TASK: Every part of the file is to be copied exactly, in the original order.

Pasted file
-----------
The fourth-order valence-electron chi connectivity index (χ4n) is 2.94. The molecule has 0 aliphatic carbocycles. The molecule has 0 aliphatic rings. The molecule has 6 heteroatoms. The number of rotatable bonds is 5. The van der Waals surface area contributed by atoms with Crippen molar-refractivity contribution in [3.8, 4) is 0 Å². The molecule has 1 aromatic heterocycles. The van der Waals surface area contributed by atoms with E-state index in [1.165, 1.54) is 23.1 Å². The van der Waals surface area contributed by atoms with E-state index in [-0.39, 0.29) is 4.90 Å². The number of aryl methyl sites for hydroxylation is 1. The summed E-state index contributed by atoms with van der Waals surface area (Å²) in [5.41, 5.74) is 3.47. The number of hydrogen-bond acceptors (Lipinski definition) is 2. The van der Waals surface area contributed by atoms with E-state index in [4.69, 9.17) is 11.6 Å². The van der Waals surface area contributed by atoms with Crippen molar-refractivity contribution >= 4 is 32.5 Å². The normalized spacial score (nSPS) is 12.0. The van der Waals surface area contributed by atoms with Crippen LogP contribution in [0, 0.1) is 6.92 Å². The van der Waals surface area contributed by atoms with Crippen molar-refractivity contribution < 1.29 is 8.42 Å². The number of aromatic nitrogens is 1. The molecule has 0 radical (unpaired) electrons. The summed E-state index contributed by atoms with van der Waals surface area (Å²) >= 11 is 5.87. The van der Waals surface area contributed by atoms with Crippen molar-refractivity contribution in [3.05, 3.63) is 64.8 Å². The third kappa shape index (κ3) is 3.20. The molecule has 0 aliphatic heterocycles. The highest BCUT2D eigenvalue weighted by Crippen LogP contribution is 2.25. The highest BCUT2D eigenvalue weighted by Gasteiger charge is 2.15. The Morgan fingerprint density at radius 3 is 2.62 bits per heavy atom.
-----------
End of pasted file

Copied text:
The fourth-order valence-electron chi connectivity index (χ4n) is 2.94. The molecule has 0 aliphatic carbocycles. The molecule has 0 aliphatic rings. The molecule has 6 heteroatoms. The number of rotatable bonds is 5. The van der Waals surface area contributed by atoms with Crippen molar-refractivity contribution in [3.8, 4) is 0 Å². The molecule has 1 aromatic heterocycles. The van der Waals surface area contributed by atoms with E-state index in [1.165, 1.54) is 23.1 Å². The van der Waals surface area contributed by atoms with E-state index in [-0.39, 0.29) is 4.90 Å². The number of aryl methyl sites for hydroxylation is 1. The summed E-state index contributed by atoms with van der Waals surface area (Å²) in [5.41, 5.74) is 3.47. The number of hydrogen-bond acceptors (Lipinski definition) is 2. The van der Waals surface area contributed by atoms with E-state index in [4.69, 9.17) is 11.6 Å². The van der Waals surface area contributed by atoms with Crippen molar-refractivity contribution >= 4 is 32.5 Å². The normalized spacial score (nSPS) is 12.0. The van der Waals surface area contributed by atoms with Crippen LogP contribution in [0, 0.1) is 6.92 Å². The van der Waals surface area contributed by atoms with Crippen molar-refractivity contribution < 1.29 is 8.42 Å². The number of aromatic nitrogens is 1. The molecule has 0 radical (unpaired) electrons. The summed E-state index contributed by atoms with van der Waals surface area (Å²) >= 11 is 5.87. The van der Waals surface area contributed by atoms with Crippen molar-refractivity contribution in [3.05, 3.63) is 64.8 Å². The third kappa shape index (κ3) is 3.20. The molecule has 0 aliphatic heterocycles. The highest BCUT2D eigenvalue weighted by Crippen LogP contribution is 2.25. The highest BCUT2D eigenvalue weighted by Gasteiger charge is 2.15. The Morgan fingerprint density at radius 3 is 2.62 bits per heavy atom.